Solar Eclipse 2017

There hasn't been a lot of scientific research to show how animals react to a total solar eclipse. Today, one will cross the continental United States, from coast to coast. The California Academy of Sciences invites you to take advantage of this once-in-a-lifetime opportunity to record eclipse-related animal behavior using the iNaturalist app.  Here are the steps to take if interested:

Before the eclipse:

  • Download the iNaturalist app on the App Store or Google Play and make an account.
  • Practice making observations. Check out the Getting Started Guide for helpful tips.
  • Join the Life Responds project on iNaturalist.
  • Decide where you will be viewing the eclipse and know when the eclipse will be at maximum at your location. Use this map to help determine that time.

Once you arrive at your site, scout your area for animals and plants. Choose the individual organism(s) you want to observe. During the eclipse, make 3 separate observations for each individual organism using the iNaturalist app, adding each of them to the "Life Responds" project:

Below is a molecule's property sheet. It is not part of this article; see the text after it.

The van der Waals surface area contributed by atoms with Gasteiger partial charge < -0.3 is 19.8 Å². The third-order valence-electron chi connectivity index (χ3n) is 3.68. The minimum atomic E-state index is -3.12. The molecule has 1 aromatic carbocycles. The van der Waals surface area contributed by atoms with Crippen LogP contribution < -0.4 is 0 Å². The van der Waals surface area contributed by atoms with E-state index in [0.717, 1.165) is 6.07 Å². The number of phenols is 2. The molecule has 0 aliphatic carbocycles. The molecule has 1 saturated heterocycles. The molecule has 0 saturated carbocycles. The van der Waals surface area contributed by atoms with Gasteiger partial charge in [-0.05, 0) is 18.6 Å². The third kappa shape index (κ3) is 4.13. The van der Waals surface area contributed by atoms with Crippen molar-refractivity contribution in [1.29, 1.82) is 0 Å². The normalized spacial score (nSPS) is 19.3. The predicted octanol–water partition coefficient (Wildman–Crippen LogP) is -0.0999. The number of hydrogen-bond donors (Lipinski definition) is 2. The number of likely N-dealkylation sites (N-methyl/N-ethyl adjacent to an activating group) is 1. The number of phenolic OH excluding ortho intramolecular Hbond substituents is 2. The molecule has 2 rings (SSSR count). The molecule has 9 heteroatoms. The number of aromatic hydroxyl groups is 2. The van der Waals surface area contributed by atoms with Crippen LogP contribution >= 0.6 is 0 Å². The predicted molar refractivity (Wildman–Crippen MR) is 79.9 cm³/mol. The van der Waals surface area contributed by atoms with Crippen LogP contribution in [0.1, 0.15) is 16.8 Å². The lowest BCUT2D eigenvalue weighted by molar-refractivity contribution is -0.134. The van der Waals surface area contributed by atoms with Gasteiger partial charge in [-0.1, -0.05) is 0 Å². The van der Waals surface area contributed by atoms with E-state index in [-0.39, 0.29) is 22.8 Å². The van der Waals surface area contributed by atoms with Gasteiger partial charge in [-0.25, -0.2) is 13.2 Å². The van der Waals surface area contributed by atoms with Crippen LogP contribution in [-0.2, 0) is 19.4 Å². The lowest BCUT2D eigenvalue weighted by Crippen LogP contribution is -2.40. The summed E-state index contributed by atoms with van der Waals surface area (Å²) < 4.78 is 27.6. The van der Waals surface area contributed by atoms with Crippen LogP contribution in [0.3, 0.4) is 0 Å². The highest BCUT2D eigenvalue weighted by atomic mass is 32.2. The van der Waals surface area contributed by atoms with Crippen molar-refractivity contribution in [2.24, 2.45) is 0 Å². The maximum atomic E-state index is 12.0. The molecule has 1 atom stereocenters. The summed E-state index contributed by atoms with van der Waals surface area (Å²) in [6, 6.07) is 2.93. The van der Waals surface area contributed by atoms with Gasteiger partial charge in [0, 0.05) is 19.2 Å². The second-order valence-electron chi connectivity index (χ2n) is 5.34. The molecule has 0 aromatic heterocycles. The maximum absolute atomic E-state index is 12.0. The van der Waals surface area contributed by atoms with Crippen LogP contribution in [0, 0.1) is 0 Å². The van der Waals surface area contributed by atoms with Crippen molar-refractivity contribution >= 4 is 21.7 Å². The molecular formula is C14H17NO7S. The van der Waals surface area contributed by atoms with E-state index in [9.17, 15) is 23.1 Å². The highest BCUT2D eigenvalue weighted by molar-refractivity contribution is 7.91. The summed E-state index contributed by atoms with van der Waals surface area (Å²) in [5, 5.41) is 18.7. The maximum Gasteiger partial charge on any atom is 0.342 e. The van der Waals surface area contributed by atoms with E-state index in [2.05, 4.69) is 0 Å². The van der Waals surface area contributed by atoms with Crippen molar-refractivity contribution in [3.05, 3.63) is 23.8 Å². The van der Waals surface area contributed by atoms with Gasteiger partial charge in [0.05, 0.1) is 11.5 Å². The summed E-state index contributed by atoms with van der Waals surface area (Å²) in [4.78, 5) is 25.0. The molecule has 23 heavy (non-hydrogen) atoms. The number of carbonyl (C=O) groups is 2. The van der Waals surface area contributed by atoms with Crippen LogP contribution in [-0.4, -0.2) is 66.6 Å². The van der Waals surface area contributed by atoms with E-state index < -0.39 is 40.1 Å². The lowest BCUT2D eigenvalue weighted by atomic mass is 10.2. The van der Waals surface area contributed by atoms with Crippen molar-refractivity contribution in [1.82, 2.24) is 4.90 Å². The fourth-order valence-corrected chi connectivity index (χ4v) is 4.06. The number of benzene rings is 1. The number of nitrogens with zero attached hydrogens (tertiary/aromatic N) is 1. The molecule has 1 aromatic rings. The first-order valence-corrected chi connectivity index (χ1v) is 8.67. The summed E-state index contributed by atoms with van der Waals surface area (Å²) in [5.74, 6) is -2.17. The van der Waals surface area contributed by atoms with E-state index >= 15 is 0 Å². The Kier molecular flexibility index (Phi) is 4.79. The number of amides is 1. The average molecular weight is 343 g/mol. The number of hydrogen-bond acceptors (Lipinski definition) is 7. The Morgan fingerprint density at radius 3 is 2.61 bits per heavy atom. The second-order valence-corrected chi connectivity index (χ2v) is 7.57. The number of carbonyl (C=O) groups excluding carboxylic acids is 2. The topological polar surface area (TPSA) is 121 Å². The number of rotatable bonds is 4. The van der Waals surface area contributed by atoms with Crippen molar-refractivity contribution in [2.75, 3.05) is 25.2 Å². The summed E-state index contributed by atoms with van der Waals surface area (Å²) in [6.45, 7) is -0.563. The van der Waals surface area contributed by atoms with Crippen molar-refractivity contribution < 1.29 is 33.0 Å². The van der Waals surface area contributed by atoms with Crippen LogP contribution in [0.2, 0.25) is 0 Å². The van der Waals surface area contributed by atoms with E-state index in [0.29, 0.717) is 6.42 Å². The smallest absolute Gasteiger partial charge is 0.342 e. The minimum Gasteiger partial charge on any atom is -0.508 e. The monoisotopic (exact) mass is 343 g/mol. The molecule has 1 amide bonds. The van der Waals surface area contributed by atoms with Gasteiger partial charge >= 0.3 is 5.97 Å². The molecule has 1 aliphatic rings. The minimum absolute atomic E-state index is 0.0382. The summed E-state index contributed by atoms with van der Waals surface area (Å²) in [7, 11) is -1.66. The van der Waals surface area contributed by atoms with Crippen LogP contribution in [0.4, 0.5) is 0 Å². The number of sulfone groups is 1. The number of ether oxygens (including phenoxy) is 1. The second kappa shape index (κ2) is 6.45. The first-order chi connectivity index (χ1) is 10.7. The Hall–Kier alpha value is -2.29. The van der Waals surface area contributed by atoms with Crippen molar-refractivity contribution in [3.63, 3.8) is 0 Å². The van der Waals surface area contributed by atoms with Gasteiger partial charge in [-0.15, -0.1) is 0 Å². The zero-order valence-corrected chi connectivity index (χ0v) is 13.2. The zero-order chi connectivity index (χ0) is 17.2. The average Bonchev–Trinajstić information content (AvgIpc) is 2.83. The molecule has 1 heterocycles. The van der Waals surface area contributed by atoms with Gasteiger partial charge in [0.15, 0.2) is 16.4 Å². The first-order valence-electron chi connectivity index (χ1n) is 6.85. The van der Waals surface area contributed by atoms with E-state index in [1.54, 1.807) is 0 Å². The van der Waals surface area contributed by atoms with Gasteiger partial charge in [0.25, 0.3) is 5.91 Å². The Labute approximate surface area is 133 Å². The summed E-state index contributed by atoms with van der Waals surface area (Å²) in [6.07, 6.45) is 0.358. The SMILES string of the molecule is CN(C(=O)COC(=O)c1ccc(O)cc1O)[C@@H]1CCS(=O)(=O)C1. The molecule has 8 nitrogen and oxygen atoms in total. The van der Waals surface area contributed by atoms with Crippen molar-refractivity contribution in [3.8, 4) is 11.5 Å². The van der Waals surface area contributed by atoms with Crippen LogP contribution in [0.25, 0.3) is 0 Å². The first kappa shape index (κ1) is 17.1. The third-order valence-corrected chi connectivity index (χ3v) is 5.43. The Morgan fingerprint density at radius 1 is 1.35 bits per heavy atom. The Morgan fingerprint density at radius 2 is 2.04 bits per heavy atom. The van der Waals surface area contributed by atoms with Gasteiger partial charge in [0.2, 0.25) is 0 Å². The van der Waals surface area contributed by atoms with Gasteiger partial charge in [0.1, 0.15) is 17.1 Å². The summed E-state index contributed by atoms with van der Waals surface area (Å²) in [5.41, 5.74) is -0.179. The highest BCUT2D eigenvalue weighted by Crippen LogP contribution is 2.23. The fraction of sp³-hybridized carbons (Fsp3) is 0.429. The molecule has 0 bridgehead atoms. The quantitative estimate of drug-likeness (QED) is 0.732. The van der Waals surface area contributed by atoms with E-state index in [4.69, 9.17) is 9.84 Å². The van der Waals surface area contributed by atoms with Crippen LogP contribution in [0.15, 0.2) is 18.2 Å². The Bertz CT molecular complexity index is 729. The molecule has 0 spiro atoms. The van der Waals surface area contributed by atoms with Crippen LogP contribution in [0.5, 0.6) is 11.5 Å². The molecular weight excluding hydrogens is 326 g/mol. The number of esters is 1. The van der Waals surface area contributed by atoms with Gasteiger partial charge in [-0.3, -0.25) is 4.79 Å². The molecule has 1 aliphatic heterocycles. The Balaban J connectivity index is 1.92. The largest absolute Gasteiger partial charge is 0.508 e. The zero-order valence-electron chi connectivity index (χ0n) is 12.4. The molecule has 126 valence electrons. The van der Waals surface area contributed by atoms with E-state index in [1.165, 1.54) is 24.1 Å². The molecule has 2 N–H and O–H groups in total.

• 1st: 30 minutes before totality (or maximum coverage) make an observation in iNaturalist. Add anything interesting you notice about their behavior in the "Notes" section.
  • 2nd: During the 5 minutes of totality (or maximum coverage) make a second observation in iNaturalist. Add anything interesting you notice about their behavior in the "Notes" section.
  • 3rd: 30 minutes after totality (or maximum coverage) make a third and final observation in iNaturalist. Add anything interesting you notice about their behavior in the "Notes" section.

They welcome observations of your organism(s) beyond these three - just be sure to choose the time frame in which you made these other observations in "Before, During, or After Totality" field.

About the August 21, 2017 Total Solar Eclipse:

  • This will be the first total solar eclipse in the continental U.S. in 38 years.
  • Totality lasts a maximum of 2 minutes and 40.2 seconds.
  • Everyone in the continental U.S. will see at least a partial eclipse.